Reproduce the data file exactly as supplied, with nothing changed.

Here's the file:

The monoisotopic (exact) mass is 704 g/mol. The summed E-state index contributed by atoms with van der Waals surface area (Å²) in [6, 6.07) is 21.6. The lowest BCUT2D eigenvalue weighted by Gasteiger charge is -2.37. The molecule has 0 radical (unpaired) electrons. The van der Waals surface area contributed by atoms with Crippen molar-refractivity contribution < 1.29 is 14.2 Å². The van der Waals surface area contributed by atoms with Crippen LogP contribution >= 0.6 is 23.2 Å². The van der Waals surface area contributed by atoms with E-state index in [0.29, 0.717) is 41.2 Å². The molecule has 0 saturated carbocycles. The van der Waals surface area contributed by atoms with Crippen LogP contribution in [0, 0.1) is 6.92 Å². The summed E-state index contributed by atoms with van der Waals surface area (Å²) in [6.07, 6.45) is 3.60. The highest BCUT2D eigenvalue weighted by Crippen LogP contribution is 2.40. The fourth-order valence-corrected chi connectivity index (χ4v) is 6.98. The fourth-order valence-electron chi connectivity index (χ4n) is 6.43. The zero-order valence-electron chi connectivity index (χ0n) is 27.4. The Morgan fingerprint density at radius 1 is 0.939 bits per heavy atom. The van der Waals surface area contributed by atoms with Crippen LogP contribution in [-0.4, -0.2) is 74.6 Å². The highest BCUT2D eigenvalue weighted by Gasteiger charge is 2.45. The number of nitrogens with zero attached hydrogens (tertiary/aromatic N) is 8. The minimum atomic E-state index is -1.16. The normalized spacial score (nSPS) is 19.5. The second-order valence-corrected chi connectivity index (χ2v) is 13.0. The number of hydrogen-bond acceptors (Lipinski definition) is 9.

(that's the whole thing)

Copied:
The monoisotopic (exact) mass is 704 g/mol. The summed E-state index contributed by atoms with van der Waals surface area (Å²) in [6, 6.07) is 21.6. The lowest BCUT2D eigenvalue weighted by Gasteiger charge is -2.37. The molecule has 0 radical (unpaired) electrons. The van der Waals surface area contributed by atoms with Crippen molar-refractivity contribution < 1.29 is 14.2 Å². The van der Waals surface area contributed by atoms with Crippen LogP contribution >= 0.6 is 23.2 Å². The van der Waals surface area contributed by atoms with E-state index in [0.29, 0.717) is 41.2 Å². The molecule has 0 saturated carbocycles. The van der Waals surface area contributed by atoms with Crippen LogP contribution in [0, 0.1) is 6.92 Å². The summed E-state index contributed by atoms with van der Waals surface area (Å²) in [6.07, 6.45) is 3.60. The highest BCUT2D eigenvalue weighted by Crippen LogP contribution is 2.40. The fourth-order valence-corrected chi connectivity index (χ4v) is 6.98. The fourth-order valence-electron chi connectivity index (χ4n) is 6.43. The zero-order valence-electron chi connectivity index (χ0n) is 27.4. The Morgan fingerprint density at radius 1 is 0.939 bits per heavy atom. The van der Waals surface area contributed by atoms with Crippen LogP contribution in [-0.4, -0.2) is 74.6 Å². The highest BCUT2D eigenvalue weighted by Gasteiger charge is 2.45. The number of nitrogens with zero attached hydrogens (tertiary/aromatic N) is 8. The minimum atomic E-state index is -1.16. The normalized spacial score (nSPS) is 19.5. The second-order valence-corrected chi connectivity index (χ2v) is 13.0. The number of hydrogen-bond acceptors (Lipinski definition) is 9.